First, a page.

Can More Exercise Mean Better Memory . . And Much More?


A recent study of older adults looked at the effects of exercise on nerve connections and its connection to cognitive function such as memory, learning, and attention.

Regular exercise has long been known to improve and maintain key aspects of cognitive function such as attention, learning, and memory. It also reduces Alzheimer’s disease risk in healthy older adults.

A structure in the brain called the hippocampus is considered the seat of learning and memory. The hippocampus is located in the medial temporal lobe (MTL), a well-connected hub of brain activity that is particularly sensitive to the effects of exercise. Alzheimer’s disease is often described as a syndrome of disconnection in the brain.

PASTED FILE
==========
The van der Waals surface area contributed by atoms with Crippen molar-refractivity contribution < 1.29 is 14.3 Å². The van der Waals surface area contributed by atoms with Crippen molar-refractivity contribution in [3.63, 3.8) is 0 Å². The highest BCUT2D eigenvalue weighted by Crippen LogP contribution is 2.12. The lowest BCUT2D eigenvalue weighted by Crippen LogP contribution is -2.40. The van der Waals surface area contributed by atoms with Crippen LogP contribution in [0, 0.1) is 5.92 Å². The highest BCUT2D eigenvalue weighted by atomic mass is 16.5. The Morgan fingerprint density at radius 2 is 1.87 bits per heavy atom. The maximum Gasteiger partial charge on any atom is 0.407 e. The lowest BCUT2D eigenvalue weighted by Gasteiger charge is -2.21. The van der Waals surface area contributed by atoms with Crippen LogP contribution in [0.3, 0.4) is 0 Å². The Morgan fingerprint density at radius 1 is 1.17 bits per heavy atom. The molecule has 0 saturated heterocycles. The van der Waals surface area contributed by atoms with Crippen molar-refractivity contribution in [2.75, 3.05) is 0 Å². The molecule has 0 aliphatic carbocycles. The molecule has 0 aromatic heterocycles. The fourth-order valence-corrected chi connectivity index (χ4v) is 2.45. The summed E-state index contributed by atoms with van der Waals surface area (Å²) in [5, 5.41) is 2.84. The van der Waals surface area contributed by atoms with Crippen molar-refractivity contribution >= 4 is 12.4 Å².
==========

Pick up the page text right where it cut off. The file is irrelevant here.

Who participated in the study?

The study participants were a group of 34 African American adults ages 55 and older who were able to walk without a cane, walker, or wheelchair and safely participate in exercise. Three males and 31 females participated in the study.

Their average age was 65. They were recruited from various community sites in and around Newark, New Jersey, including churches, senior centers, and government offices for health and aging. Participants were excluded if they had mild cognitive impairment or dementia, or if they were taking any medications that could affect cognition.

Read more at the Harvard site here

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